About MSWA

About MSWA(Taiwan)

In Taiwan, it has been over 70 years since the first medical social work unit was established in 1949. And a great number of social workers have flocked to social work units in various types of hospitals since the evaluation system was put into practice in the mid-1990s by the Health Bureau of the Executive Yuan. Of the 426 accredited hospitals in Taiwan, 237 have full-time social workers, 18 have part-time social workers, and 138 do not have social workers. The total number of medical social workers is 2020.

Medical social work in Taiwan content is major on casework, performing differential group work in larger patient groups based on support groups, community work focuses on the general medical needs of community residents, medical social workers both the roles of volunteer manpower recruitment expectations, frequency of use of hospital resources than resources outside the hospital, nurturing learning medical social work practice and social importance of talent, the establishment of public relations with the non-medical maintenance social worker's key business, government policies affecting the implementation of the medical social work services for special services by small minorities of service frequency, medical social services, and look forward to increased volunteer work groups to perform work.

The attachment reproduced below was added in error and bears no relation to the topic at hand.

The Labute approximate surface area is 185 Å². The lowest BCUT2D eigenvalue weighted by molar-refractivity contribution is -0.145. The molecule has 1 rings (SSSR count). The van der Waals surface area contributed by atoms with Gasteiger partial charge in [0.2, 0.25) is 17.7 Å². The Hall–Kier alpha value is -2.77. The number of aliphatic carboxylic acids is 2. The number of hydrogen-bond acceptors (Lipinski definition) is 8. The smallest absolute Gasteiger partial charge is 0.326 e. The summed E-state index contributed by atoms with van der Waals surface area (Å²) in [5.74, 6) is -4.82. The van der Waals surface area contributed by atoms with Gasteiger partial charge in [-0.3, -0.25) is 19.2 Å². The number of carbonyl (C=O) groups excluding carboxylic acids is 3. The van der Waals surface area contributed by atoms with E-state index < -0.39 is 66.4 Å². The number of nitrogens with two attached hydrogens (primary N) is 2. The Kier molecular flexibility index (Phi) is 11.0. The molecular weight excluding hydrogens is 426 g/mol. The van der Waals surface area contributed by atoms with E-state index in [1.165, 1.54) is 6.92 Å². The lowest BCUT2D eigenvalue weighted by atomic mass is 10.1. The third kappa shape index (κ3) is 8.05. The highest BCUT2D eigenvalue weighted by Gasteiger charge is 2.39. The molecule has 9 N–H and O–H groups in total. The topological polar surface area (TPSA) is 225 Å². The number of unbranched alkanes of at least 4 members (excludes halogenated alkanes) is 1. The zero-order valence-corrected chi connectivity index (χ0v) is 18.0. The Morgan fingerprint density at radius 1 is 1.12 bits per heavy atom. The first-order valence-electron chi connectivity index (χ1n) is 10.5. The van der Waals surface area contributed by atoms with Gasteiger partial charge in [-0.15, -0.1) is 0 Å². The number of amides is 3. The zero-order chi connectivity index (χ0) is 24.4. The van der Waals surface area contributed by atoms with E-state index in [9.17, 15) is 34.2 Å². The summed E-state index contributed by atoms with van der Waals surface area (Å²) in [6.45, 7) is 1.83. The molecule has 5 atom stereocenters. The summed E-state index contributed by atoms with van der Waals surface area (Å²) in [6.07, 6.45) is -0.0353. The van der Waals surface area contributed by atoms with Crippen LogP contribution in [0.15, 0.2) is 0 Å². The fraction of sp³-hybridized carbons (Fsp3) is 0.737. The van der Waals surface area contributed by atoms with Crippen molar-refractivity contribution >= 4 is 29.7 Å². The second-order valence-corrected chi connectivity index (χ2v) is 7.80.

We have invited the government, and social work professional organizations in 2014, to discuss "The Medical Social Work Core Professional Practice in Taiwan", which includes:


  • Provide psychological, social functioning, relationship, and adjustment, behavioral and economic assessment, counseling, or intervention for patients, family members, and their families;
  • Provide psychological counseling and social resource linkage or treatment for victims of protective (domestic violence, sexual assault, suicide) violence and their relatives;
  • Provide appropriate discharge preparation services: coordinate and liaise with patient's family members; collaborate with medical team to develop and link community resources;
  • Provide social and psychological group counseling or intervention: with the goal of psychosocial recovery, assist patients, families members, and their families to cope with the adjustment, stress, and role difficulties caused by the illness;
  • Participate in special illness or acute care teams (e.g., psychiatric, AIDS, burn patients, children with developmental delays, oncology patients, etc.), providing coordination and support, interventions, and facilitating patients' social relationships and adjustment to illness and society;
  • Participating in transplant teams: perform family financial and relationship assessments, provide emotional and grief counseling, and aftercare resources and family care services;
  • End-stage patient and family services: including wish consultation, psychological counseling, emotional support, bereavement care, collaborative family meetings, clinical psychosocial counseling or intervention;
  • Develop community resources, build community relationships, and collaborate with medical teams to develop community health promotion programs to create healthy communities;
  • Medical social work professional development, planning, clinical teaching, supervision, research, and quality improvement programs;
  • Patient and family advocacy: human subjects testing, ethics committees, and advocacy to improve access to care and welfare for vulnerable patients;
  • Medical social work management, providing volunteer services, charitable solicitation, and public service activities;
  • Other activities as directed by the medical team and in accordance with Article 12 of the Social Work Practitioners Act.